Staff shortages have left many businesses in the hospitality sector struggling and wanting to find a long-term solution to the recruitment crisis. Brexit and Covid have intensified a problem that has been evolving for years, and now the restaurant industry has been left in a fragile state following more than two years of closures and restricted trading.
As consumer demand returns to restaurants, employers are still finding it a challenge to recruit and retain enough staff, particularly as so many chose to leave the sector during the pandemic when work dried up. In 2020 alone, more that 600,0001 jobs were lost, and 12,000 businesses closed as a result of the pandemic, so understanding and responding to employees’ behaviours and expectations will be essential to the recovery.
Sanjeev Sanghera, Co-Founder & Managing Director of fast-casual German-inspired street food franchise brand Döner Shack, believes there are many ways that restaurants can attract the right talent and retain their best employees by providing clear and rewarding career pathways. Here he shares his top tips on employee retention and why it is more important than ever to hold onto the good ones and not settle for less aptitude or low-performing employees.
The perception of a career in hospitality is still largely negative, and this must change if we are to achieve economic recovery in the UK. The industry needs to address these poor and inaccurate slants, particularly among young people starting their careers in restaurants. With Covid intensifying the skills and jobs crisis among young people, restaurants can offer diverse and increasingly desirable skillsets which can mean an attractive, lifelong career path for many.
Managing different generations of employees
With the average restaurant worker just 29 years old, it is important for owners to understand how to effectively manage their employees across different generations so they can streamline their operations and ensure they create great working environments. Understanding the future workforce is pivotal to the success of the restaurant industry, and if properly managed they will see their restaurant jobs as long-term opportunities rather than a stopgap to other careers.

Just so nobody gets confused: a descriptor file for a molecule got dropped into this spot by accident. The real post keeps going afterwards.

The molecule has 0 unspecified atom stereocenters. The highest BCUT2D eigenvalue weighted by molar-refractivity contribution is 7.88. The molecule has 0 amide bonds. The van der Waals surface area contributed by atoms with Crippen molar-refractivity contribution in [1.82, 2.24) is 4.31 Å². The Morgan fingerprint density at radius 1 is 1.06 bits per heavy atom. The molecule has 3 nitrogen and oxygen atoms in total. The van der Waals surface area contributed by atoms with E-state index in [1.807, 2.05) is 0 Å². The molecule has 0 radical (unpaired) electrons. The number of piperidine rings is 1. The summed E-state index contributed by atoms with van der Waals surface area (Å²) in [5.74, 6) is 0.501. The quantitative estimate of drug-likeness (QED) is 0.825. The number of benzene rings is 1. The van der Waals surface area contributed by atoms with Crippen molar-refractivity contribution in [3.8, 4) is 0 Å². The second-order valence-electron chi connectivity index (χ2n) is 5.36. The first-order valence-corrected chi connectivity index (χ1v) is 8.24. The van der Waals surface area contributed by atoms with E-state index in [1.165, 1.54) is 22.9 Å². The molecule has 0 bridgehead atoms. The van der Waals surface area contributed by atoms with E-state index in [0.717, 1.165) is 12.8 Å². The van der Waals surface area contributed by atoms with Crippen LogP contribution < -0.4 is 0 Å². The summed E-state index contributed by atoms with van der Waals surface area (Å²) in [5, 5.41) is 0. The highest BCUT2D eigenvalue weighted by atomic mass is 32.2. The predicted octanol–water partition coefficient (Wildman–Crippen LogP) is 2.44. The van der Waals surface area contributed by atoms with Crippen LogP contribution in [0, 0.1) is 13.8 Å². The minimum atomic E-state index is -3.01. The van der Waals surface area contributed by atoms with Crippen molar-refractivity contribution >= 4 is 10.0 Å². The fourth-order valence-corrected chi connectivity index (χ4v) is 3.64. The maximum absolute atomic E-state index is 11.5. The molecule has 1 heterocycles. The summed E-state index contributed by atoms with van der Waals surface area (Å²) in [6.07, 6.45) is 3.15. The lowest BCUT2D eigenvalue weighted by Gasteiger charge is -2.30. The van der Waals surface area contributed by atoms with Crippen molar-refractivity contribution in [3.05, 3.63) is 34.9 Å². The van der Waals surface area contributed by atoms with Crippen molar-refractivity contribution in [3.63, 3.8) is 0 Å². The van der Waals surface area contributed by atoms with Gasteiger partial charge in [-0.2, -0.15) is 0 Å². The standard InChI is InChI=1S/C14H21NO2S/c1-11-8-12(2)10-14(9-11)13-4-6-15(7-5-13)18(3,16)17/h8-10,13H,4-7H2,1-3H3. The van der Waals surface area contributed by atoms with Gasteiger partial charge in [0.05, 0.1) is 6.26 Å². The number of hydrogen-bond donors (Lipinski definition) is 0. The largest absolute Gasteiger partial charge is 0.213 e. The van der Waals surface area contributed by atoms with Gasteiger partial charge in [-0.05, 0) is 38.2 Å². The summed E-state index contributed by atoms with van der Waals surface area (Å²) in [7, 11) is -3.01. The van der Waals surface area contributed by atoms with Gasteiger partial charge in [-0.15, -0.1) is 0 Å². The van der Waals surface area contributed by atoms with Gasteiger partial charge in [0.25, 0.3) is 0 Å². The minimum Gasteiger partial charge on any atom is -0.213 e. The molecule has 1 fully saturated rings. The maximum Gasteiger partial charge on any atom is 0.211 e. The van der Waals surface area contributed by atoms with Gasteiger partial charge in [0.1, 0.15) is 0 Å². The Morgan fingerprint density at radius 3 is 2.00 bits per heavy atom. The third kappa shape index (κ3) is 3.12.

Roles to fit values and priorities
When it comes to recruiting new employees, businesses should match the candidate’s values with those of the business. By listening and adapting to your employees’ needs and expectations, you will then be able to recognise how roles fit with candidates’ ethics and priorities. Some restaurant brands are now setting up their own development and training schemes and adapting roles to fit around candidates’ strengths as a shortage of skills hinders recruitment plans.
“We have identified that the staff we are now recruiting at our Döner Shack restaurants need a different approach to learning and development, particularly with the growing use of technology and speed of information so easily accessible. As a brand, we have a real emphasis on workplace culture and have created a space for our employees to grow and progress quickly. This is a big motivation for us and our employees when recruiting for our restaurant sites in the UK.”
Retaining good employees
Restaurants are renowned for having high staff turnover and to date have struggled to find and keep good employees. Being able to retain them is critical to a brand’s success, otherwise it is difficult to operate at a high level and remain profitable. Restaurants need to foster employee retention and keep their best employees by creating a high-performing team that is productive, engaged, and connected with the workplace.
Create a positive workplace culture
It is vital to create a positive workplace culture in your restaurant that improves teamwork, raises morale, increases productivity and efficiency, while enabling growth and development. The culture of any business comes from the top down, so it is key that restaurant owners model the behaviour and approach to work that they would expect from their team and agree the tone from the outset.
“With staffing being at crisis point, there is a big job ahead to rebuild the workforce and for people to regain their confidence from the hospitality industry, especially for those who may have been treated badly in the past and lost faith in the sector.. The restaurant franchise sector must reactivate passion into jobs again and show potential staff that hospitality is a good career choice and can be a fun and rewarding job.